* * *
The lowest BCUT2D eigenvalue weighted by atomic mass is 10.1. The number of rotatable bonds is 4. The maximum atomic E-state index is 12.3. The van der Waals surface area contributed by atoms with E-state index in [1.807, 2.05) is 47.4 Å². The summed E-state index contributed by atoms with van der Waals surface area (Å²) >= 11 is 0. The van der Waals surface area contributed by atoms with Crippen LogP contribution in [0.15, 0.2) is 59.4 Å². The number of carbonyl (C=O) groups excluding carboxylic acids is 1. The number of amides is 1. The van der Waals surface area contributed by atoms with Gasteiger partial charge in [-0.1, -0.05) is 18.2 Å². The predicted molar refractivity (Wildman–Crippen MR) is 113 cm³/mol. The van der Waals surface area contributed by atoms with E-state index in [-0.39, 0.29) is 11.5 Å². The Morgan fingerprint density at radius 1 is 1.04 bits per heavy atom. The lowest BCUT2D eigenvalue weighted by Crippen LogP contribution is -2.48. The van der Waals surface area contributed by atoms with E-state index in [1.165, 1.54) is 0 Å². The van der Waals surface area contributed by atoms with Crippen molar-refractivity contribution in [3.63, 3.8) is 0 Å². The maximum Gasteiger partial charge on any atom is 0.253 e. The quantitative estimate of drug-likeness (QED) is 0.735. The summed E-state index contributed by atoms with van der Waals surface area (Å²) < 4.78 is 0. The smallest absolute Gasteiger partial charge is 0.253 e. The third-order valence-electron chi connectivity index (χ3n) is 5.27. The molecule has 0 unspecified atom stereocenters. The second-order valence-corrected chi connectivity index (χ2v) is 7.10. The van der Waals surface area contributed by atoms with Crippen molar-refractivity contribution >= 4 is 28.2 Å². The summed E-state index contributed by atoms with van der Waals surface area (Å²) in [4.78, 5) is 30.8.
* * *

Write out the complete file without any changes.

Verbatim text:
The lowest BCUT2D eigenvalue weighted by atomic mass is 10.1. The number of rotatable bonds is 4. The maximum atomic E-state index is 12.3. The van der Waals surface area contributed by atoms with E-state index in [1.807, 2.05) is 47.4 Å². The summed E-state index contributed by atoms with van der Waals surface area (Å²) >= 11 is 0. The van der Waals surface area contributed by atoms with Crippen LogP contribution in [0.15, 0.2) is 59.4 Å². The number of carbonyl (C=O) groups excluding carboxylic acids is 1. The number of amides is 1. The van der Waals surface area contributed by atoms with Gasteiger partial charge in [-0.1, -0.05) is 18.2 Å². The predicted molar refractivity (Wildman–Crippen MR) is 113 cm³/mol. The van der Waals surface area contributed by atoms with E-state index in [-0.39, 0.29) is 11.5 Å². The Morgan fingerprint density at radius 1 is 1.04 bits per heavy atom. The lowest BCUT2D eigenvalue weighted by Crippen LogP contribution is -2.48. The van der Waals surface area contributed by atoms with E-state index in [1.165, 1.54) is 0 Å². The van der Waals surface area contributed by atoms with Crippen molar-refractivity contribution in [3.63, 3.8) is 0 Å². The maximum Gasteiger partial charge on any atom is 0.253 e. The quantitative estimate of drug-likeness (QED) is 0.735. The summed E-state index contributed by atoms with van der Waals surface area (Å²) < 4.78 is 0. The smallest absolute Gasteiger partial charge is 0.253 e. The third-order valence-electron chi connectivity index (χ3n) is 5.27. The molecule has 0 unspecified atom stereocenters. The second-order valence-corrected chi connectivity index (χ2v) is 7.10. The van der Waals surface area contributed by atoms with Crippen molar-refractivity contribution >= 4 is 28.2 Å². The summed E-state index contributed by atoms with van der Waals surface area (Å²) in [4.78, 5) is 30.8.